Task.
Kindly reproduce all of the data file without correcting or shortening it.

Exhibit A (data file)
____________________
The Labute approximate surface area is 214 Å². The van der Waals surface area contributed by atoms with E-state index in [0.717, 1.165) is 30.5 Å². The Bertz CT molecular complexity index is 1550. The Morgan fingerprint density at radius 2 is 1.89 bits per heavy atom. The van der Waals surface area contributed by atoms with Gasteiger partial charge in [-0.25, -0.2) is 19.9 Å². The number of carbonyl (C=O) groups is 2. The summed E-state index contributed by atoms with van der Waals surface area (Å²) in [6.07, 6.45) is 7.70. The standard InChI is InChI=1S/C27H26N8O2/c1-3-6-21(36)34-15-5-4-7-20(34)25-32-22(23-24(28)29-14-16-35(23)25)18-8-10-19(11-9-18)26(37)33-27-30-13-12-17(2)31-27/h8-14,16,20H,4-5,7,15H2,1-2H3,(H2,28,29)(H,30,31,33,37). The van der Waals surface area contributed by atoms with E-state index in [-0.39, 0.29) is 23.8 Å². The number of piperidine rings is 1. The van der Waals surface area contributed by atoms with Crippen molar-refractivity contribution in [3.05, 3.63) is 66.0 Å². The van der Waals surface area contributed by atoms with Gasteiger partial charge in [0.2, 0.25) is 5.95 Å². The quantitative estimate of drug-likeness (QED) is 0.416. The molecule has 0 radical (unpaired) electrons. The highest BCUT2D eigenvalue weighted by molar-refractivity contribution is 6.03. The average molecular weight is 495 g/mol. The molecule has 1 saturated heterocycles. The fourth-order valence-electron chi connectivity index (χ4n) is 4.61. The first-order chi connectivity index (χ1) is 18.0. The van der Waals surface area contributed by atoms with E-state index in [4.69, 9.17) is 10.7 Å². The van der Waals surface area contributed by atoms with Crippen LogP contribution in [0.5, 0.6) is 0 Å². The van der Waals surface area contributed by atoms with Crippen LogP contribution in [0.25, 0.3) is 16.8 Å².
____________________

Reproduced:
The Labute approximate surface area is 214 Å². The van der Waals surface area contributed by atoms with E-state index in [0.717, 1.165) is 30.5 Å². The Bertz CT molecular complexity index is 1550. The Morgan fingerprint density at radius 2 is 1.89 bits per heavy atom. The van der Waals surface area contributed by atoms with Gasteiger partial charge in [-0.25, -0.2) is 19.9 Å². The number of carbonyl (C=O) groups is 2. The summed E-state index contributed by atoms with van der Waals surface area (Å²) in [6.07, 6.45) is 7.70. The standard InChI is InChI=1S/C27H26N8O2/c1-3-6-21(36)34-15-5-4-7-20(34)25-32-22(23-24(28)29-14-16-35(23)25)18-8-10-19(11-9-18)26(37)33-27-30-13-12-17(2)31-27/h8-14,16,20H,4-5,7,15H2,1-2H3,(H2,28,29)(H,30,31,33,37). The van der Waals surface area contributed by atoms with E-state index in [-0.39, 0.29) is 23.8 Å². The number of piperidine rings is 1. The van der Waals surface area contributed by atoms with Crippen molar-refractivity contribution in [3.05, 3.63) is 66.0 Å². The van der Waals surface area contributed by atoms with Gasteiger partial charge in [0.2, 0.25) is 5.95 Å². The quantitative estimate of drug-likeness (QED) is 0.416. The molecule has 0 radical (unpaired) electrons. The highest BCUT2D eigenvalue weighted by molar-refractivity contribution is 6.03. The average molecular weight is 495 g/mol. The molecule has 1 saturated heterocycles. The fourth-order valence-electron chi connectivity index (χ4n) is 4.61. The first-order chi connectivity index (χ1) is 18.0. The van der Waals surface area contributed by atoms with E-state index in [4.69, 9.17) is 10.7 Å². The van der Waals surface area contributed by atoms with Crippen LogP contribution in [0.5, 0.6) is 0 Å². The van der Waals surface area contributed by atoms with Crippen LogP contribution in [0.25, 0.3) is 16.8 Å².